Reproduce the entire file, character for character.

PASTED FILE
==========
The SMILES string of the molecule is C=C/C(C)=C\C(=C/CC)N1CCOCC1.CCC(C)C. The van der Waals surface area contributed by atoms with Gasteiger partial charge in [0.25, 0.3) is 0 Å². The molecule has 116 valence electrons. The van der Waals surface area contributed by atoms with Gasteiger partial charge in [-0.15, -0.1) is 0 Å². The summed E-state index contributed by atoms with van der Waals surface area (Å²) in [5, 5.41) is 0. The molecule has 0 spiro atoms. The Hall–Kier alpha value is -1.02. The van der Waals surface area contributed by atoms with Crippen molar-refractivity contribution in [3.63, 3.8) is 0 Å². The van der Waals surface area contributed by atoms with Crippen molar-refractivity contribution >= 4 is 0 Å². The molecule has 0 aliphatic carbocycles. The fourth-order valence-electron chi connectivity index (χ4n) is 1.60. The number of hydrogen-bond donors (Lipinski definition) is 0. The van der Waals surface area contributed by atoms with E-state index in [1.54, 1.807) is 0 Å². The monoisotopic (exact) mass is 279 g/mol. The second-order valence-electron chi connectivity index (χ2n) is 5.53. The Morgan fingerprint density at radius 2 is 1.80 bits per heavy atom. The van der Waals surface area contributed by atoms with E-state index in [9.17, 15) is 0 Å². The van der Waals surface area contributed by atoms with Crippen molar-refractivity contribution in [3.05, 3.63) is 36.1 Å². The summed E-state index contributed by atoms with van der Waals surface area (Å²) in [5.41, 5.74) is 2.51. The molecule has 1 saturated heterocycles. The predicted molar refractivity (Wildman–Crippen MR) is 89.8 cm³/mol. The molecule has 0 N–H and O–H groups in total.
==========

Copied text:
The SMILES string of the molecule is C=C/C(C)=C\C(=C/CC)N1CCOCC1.CCC(C)C. The van der Waals surface area contributed by atoms with Gasteiger partial charge in [0.25, 0.3) is 0 Å². The molecule has 116 valence electrons. The van der Waals surface area contributed by atoms with Gasteiger partial charge in [-0.15, -0.1) is 0 Å². The summed E-state index contributed by atoms with van der Waals surface area (Å²) in [5, 5.41) is 0. The molecule has 0 spiro atoms. The Hall–Kier alpha value is -1.02. The van der Waals surface area contributed by atoms with Crippen molar-refractivity contribution in [3.63, 3.8) is 0 Å². The van der Waals surface area contributed by atoms with Crippen molar-refractivity contribution >= 4 is 0 Å². The molecule has 0 aliphatic carbocycles. The fourth-order valence-electron chi connectivity index (χ4n) is 1.60. The number of hydrogen-bond donors (Lipinski definition) is 0. The van der Waals surface area contributed by atoms with E-state index in [1.54, 1.807) is 0 Å². The monoisotopic (exact) mass is 279 g/mol. The second-order valence-electron chi connectivity index (χ2n) is 5.53. The Morgan fingerprint density at radius 2 is 1.80 bits per heavy atom. The van der Waals surface area contributed by atoms with E-state index in [9.17, 15) is 0 Å². The van der Waals surface area contributed by atoms with Crippen molar-refractivity contribution in [3.05, 3.63) is 36.1 Å². The summed E-state index contributed by atoms with van der Waals surface area (Å²) in [5.41, 5.74) is 2.51. The molecule has 1 saturated heterocycles. The predicted molar refractivity (Wildman–Crippen MR) is 89.8 cm³/mol. The molecule has 0 N–H and O–H groups in total.